On Storytelling

This essay originally appeared as the introduction to my edited version of Ines Puotinen's memoirs.

From early on in graduate school, almost 20 years ago, I was interested in giving careful attention to the farm and why it is was important to me. References to the farm and its role as a valuable homespace even made a brief appearance in my master’s thesis. But, it wasn’t until I took a narrative selfhood course during my Ph.D and encountered theories on storytelling (from Trinh T. Minh-ha and Dorothy Allison) that I was motivated to devote serious time to thinking through my relationship to the Puotinen farm.

I think I understood, maybe only in a preliminary way at that point, that hearing and passing on the stories of the farm were crucial to my sense of connection to the Puotinen heritage and the Farm as a homespace. I decided to interview family members so I could hear their stories and, with them, create new meanings and new stories about (and at) the farm. These interviews turned into the first farm film, The Farm: An Autobiography.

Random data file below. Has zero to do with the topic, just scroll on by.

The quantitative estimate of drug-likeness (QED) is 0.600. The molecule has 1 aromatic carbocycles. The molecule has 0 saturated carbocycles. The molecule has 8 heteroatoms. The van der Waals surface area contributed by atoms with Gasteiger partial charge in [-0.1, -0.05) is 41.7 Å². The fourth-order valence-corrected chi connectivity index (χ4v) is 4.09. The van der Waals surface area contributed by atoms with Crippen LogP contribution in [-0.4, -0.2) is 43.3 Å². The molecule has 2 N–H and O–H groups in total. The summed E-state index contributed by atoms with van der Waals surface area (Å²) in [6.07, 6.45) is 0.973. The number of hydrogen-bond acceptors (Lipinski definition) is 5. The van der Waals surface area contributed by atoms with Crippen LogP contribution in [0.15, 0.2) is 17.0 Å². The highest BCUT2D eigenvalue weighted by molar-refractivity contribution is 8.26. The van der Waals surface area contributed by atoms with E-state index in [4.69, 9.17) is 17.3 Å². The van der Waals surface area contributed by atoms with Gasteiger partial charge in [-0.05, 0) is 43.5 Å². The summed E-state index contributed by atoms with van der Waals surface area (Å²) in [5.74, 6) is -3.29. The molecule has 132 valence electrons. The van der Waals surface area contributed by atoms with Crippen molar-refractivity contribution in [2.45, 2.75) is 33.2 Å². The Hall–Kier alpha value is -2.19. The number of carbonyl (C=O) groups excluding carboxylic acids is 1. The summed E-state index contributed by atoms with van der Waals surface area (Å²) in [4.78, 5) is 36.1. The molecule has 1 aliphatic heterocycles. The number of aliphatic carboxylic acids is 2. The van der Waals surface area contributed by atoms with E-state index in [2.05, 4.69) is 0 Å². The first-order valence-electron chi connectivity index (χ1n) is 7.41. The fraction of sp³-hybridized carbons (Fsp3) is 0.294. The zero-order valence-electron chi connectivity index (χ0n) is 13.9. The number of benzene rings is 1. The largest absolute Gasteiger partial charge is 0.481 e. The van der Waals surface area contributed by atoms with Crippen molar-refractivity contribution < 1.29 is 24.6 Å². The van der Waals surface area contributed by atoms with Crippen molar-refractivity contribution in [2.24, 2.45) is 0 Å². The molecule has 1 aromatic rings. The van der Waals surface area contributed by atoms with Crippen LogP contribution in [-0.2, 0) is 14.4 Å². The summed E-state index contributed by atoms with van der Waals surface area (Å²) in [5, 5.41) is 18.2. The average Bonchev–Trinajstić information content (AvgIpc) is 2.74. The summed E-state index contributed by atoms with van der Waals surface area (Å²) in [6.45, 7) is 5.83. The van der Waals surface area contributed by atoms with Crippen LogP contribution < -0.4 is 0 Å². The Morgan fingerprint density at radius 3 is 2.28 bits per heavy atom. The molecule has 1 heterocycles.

In 2002, when, with a lot of help from Scott Anderson, I created the second farm film about the Puotinen women as storytellers, I tentatively claimed my own role as a storyteller who aimed to listen to and build upon the stories from past generations of Puotinens. Since then, much of my thinking about the farm and how I belong there, comes out of a need to not forget those stories. To process them. And to share them with others, but in new ways that reflect my perspectives and experiences.

Storytelling is not the only tradition in the Puotinen family that needs to be honored and passed on. But it is the one that speaks the most strongly to me. I’m fascinated by my grandma’s memoirs, which she wrote over three winters in the late 1980s, and her commitment to storytelling. Not only did she take the time to type over 30 single-spaced pages of her recollections but, as described throughout the memoirs, she repeatedly made the effort to tell some important stories within her community. She brought in pictures for the Bethany Lutheran Church anniversary celebration when no one else was providing them. She volunteered to report the church news to the local Finnish paper when she didn’t know Finnish very well, so that the reporter who had been doing it faithfully for years could retire. She agreed to tell stories at the church banquet because the pastor was counting on her. And she devoted a part of three winters, when her health was failing, to documenting the family history for her three grandkids. Grandma Ines was a dedicated storyteller.